“Imagine being continuously stabbed with an ice pick way down deep in your ear. Now add that whole side of your face being crushed in a vice while being repeatedly bashed with a baseball bat. Add to that the feeling of chewing on tinfoil on your fillings, being electrocuted from the inside of your cheek and don’t you dare shed a tear because your tears feel like battery acid running down your face. Now put all of that together with blurred vision from the eye that’s almost completely closed. Ok, got all that in your head”? “Now add to all of that the fact that wind, cold, even the ambient air feels like razor blades slashing you skin while salt and alcohol are being poured in those wounds”. Please don’t tell me, “I have migraines so I know how you feel”. I’ll take your migraine any day!! Tell me how you have to call off work because of your migraine, I’m not a cold-hearted person, I’ll feel sorry for you while I’m working 60 hr wks, in pain you can’t even comprehend… for 57 days!!!

    Liked by 1 person

  2. Chris, I appreciate your comments and want you to know that I appreciate your post and am also suffering from this terrible affliction.
    As of today I am in severe facial pain waiting to see a neurologist and a neurosurgeon in the next few weeks medication. But in the meantime all I can do is take my meds.
    But I believe I’ve had a pain breakthrough in my meds because my pain has gone fulltime now for the last several days and nothing’s working anymore to control my pain and I dont know what to do
    This just sucks horribly
    I dont believe if I presented myself at the emergency department that they’ll be able to help me at all.
    Anyone have an opinion on that ?

    Liked by 1 person

  3. Hi, Thankyou for your response. I’m in the USA, but the principles of treatment are fundamentally just the same
    I’ve been under the care of a orofacial pain specialist until recently but have now been referred to a neurosurgeon after my brain MRI was allegedly inconclusive in ruling out TN
    Currently taking Gabapentin and Low Dose Naltrexone daily and and as I stated in my previous post these meds seem to have ceased having much therapeutic effect at all.
    So right now Im scared and worried as to which way to turn and what to do going forward.
    I won’t see a neurologist for an initial consult for a week and then I’m scheduled to see a neurosurgeon for the first time a week after that
    In the meantime I’m 10 months into this nightmare and its very difficult to function some days.
    It’s so mentally and spiritually taxing in the body and mind.
    And the Gabapentin doesn’t help either when it comes to being alert and involed in my day.
    Anyway Thanks and Ill have more to say later.

    Liked by 1 person

    • I’m unsure how it works in the US, sorry Jon. I’m really hoping you manage to get sorted though. You can always send me a message via the Contact Me at the top of my blog if you need a friendly face though. I’m always available for a good rant, or a shoulder if you need one.
      You are doing amazing & you will get through this 💙


  4. Hi Kiz, I am also a TN patient, I got diagnosed at age 20. The worst part for me, is the judgement I receive. Everyone has something to say, even if they know nothing about my conditions. It has taken me a lot of time and effort to learn to believe in my own experience, instead of CONSTANTLY trying to defence myself. People assume that the problem is the illness itself and that’s it, but what about the support system? It’s a big deal! I hope you feel better soon… thank you for everything you share, take care!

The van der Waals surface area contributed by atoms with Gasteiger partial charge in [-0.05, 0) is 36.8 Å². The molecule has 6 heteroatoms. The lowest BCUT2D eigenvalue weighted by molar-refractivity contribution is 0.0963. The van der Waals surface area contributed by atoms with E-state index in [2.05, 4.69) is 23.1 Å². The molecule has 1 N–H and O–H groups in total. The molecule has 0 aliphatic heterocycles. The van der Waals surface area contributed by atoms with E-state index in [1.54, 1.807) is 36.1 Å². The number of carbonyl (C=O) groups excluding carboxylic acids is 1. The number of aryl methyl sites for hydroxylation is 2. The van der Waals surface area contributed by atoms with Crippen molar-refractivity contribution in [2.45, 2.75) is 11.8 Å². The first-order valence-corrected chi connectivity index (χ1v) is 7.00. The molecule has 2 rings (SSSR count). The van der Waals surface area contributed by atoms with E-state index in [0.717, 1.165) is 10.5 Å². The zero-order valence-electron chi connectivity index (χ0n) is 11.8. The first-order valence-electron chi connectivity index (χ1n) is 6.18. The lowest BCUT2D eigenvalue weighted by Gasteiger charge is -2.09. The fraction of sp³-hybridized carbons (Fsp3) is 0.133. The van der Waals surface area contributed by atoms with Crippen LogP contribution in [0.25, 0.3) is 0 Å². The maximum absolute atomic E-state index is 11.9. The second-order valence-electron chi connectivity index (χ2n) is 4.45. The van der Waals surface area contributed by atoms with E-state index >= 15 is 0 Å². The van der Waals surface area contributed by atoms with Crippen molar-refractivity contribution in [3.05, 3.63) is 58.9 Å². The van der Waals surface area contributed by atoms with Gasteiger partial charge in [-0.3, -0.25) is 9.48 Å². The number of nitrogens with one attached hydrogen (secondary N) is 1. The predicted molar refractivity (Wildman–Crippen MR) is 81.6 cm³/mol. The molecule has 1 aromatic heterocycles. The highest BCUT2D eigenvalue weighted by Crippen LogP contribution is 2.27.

Liked by 1 person

  5. This was great to read for me, I totally get it as I feel the same. I’ve only just discovered fb groups and been able to speak to like minded people. Because no one does understand, not my family, friends, no one. Unless you’ve experienced it yourself. I’ve had TN for 3 years and GPN since March 2021, it’s miserable. It took a trip to A&E a few month ago before anyone listened to me. A very unsympathetic Neurologist said it was just depression. Now on Gabapentin and it’s getting me through. Reading this made me feel like I wasn’t alone x

    Liked by 1 person

  6. Thank you for wording this so eloquently and sharing your experience with the world! This is a very isolating condition and having people around who can relate to it, makes a big difference! I just had an MVD, 11 weeks ago and I am pain and med free now. I still have some fears when the weather feels like it’s changing, but working on my PTSD.
    Support groups online were a life saver for me!

    Liked by 1 person

  7. I don’t think anyone can understand the pain of TN who doesn’t have it. I think I have a wonderful neurologist who does what she can to help with the pain yet also keep me functional. I have been in a flare for two weeks and completely get why they call this the suicide disease. The pain saps your strength and will over time until nothing is left. Knowing that there are others out there that have TN and are willing to share the stories of what they are going through, is the rope that help pull me forward


Leave a Reply

Fill in your details below or click an icon to log in:

WordPress.com Logo

You are commenting using your WordPress.com account. Log Out /  Change )

Facebook photo

You are commenting using your Facebook account. Log Out /  Change )

Connecting to %s

%d bloggers like this: